Riccardo Sciutto of Sergio Rossi says omni-channel strategy, Asia, Italian craftsmanship are key
At the helm of Sergio Rossi since April 2016, Riccardo Sciutto has comprehensively restructured and reorganized the Italian luxury footwear label, which was sold by Kering to the Investindustrial investment fund in late 2015. Sergio Rossi is now flying the Chinese flag, having been recently acquired by Fosun Fashion Group, and Sciutto, who has been confirmed in his post, explained to FashionNetwork.com how he intends to pursue his mission.
FashionNetwork.com: What are the details of the operation with Fosun?
Riccardo Sciutto: We cannot reveal any figure related to the transaction. Investindustrial, as do most investment funds, was planning to disengage after five years. We found in Fosun a partner keen to ensure the continuity of our strategy. It was love at first sight. The Chinese group made it a condition of the acquisition that I remain at the helm of the company. Together with my senior-level executives, we became co-investors alongside Fosun, acquiring a small stake in Sergio Rossi. It’s a strong signal of consistency and continuity.
FNW: What are Sergio Rossi's fundamentals today?
RS: In the last five years, we have carried out an in-depth overhaul, revamping Sergio Rossi’s factory in San Mauro Pascoli, the Italian footwear industry’s cradle, in the Emilia-Romagna region. It’s a unique site, the label’s true added value. It extends over 50,000 m2, and is home to the factory (10,000 m2), but also warehouses, administrative offices and our archives, featuring 7,000 pairs of shoes.
We employ 200 skilled artisans out of a total workforce of 420, and we produce for third-party clients too. With Fosun, we can imagine future synergies, producing footwear collections for the group’s other current or future brands. Besides preserving Italian traditions and expertise, our key strategic assets, we are also accelerating our innovation drive, by deploying digital and omni-channel tools, and our international expansion.
FNW: Which are your main markets?
RS: China and Japan account for more than half of our revenue, with roughly equivalent shares. They are followed by Italy, France, which is going very well, and Russia. We operate four stores in Paris [where, on rue du Faubourg Saint Honoré, the Sergio Rossi store sits alongside Lanvin, another label owned by Fosun]. In Japan, we directly operate 24 stores, and in China 12. We have just opened two stores in the country, and two more openings are scheduled for September. It’s clear that, through Fosun, we’ll be able to step up the pace of our expansion in this market, in terms of store openings and e-tail. At the end of April, China was our leading market for online sales. Within the luxury sector, China will soon account for the same revenue as the rest of the world combined. It is more than crucial to be well-positioned in the country.
FNW: Your next challenges for Sergio Rossi?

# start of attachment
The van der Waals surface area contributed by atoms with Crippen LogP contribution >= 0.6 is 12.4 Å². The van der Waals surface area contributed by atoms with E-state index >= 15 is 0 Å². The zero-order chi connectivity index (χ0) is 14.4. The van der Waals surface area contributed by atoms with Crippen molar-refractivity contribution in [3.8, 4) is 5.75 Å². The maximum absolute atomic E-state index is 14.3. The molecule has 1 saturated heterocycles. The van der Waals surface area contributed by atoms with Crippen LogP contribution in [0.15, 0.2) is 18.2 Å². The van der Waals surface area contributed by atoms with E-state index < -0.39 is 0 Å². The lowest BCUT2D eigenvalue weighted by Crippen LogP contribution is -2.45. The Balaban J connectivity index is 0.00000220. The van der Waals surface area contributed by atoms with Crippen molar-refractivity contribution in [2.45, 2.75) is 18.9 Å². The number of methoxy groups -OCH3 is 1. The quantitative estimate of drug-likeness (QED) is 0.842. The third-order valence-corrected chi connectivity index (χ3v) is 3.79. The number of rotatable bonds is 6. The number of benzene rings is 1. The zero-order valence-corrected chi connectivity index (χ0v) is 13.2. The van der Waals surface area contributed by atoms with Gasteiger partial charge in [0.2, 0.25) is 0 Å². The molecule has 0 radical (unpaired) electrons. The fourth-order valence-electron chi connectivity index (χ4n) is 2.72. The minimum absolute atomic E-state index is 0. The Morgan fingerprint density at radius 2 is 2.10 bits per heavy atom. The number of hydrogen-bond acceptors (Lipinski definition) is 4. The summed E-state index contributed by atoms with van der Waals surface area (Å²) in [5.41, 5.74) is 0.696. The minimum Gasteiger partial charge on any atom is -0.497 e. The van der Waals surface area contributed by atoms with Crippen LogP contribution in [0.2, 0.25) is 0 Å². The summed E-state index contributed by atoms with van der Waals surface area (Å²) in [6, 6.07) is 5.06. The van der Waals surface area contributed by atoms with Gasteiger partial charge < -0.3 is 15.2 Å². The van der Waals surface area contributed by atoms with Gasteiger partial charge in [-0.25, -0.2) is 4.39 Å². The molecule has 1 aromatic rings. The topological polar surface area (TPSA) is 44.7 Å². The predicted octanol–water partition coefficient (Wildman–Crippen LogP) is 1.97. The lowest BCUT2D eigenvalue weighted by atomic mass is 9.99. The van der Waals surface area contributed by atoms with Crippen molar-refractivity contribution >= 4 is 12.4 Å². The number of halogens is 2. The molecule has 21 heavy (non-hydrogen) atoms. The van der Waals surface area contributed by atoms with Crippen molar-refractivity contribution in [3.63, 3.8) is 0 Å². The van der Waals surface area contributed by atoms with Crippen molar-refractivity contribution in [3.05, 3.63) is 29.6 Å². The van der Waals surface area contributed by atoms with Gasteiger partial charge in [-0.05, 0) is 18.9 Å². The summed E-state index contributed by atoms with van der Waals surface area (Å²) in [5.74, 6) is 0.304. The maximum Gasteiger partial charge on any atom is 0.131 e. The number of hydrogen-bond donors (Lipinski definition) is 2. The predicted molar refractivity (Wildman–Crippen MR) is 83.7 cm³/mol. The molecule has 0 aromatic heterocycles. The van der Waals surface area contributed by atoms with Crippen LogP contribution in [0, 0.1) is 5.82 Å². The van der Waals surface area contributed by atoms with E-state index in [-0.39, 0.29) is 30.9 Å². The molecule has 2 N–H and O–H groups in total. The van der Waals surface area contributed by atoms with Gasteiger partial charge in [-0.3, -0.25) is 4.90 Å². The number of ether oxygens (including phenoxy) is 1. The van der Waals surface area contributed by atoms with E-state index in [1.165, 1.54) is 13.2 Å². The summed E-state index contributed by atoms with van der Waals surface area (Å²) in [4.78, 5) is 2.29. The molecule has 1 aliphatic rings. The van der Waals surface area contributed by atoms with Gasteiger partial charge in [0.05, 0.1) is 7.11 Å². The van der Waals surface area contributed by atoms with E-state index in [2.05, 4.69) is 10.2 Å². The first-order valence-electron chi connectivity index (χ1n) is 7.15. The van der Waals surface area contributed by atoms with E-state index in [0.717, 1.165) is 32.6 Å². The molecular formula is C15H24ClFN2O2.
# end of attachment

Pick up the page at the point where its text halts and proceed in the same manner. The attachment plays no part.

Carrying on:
RS: Our omni-channel strategy, Asia, and tapping Italian craftsmanship are our priorities. The goal is to close the circle and to bring to fruition the strategy we have put in place. In other words, taking a long-term perspective and conquering the luxury sector's key markets, while preserving our roots by highlighting the importance of Italian craftsmanship.
FNW: What about Sergio Rossi’s omni-channel strategy?
RS: It’s one of our flagship projects. In 2020, we renovated our temporary store in via Montenapoleone, in the heart of Milan, which we decided to continue to operate, with the first floor entirely dedicated to distance sales. Customers from around the world can link up and browse our collections, presented by our sales assistants on site. It's like a kind of radio station or TV studio. From my desk, via pc screens, I can step in to greet our most important customers. Currently, one third of the store's sales are made remotely. The idea is to replicate this feature in our other stores, as we did a week ago in Paris, to give customers a 360º omni-channel experience. It is important to train sales staff properly, because it’s a completely different way of selling. We do this through our own academy.
FNW: How are sales and the post-pandemic recovery going?
RS: In 2019, Sergio Rossi's revenue was €68 million. Owing to the pandemic, last year it slumped by 27%. But the start of the year is proving to be highly positive. Between January and the end of April 2021, we recorded a 38% increase in sales, especially in Asia.
FNW: How is your distribution network organised?
RS: In total, we have 64 monobrand stores, 45 of which are directly operated. We are in the process of negotiating new franchises, with Kuwait and Almaty, Kazakhstan, the first on the list. As for the wholesale channel, we have nearly 300 multi-brand clients. Fortunately, we were little exposed on this channel, which has suffered significantly. It has changed a lot too, becoming smaller and tougher. We are hoping to strengthen our position in wholesale via the project we launched last February with the new Sì Rossi line, which in fact existed in the past. It’s a younger, more glamorous collection with highly recognizable, bulky platform soles and heels, distributed in 30 top stores, which has been very successful from the outset.
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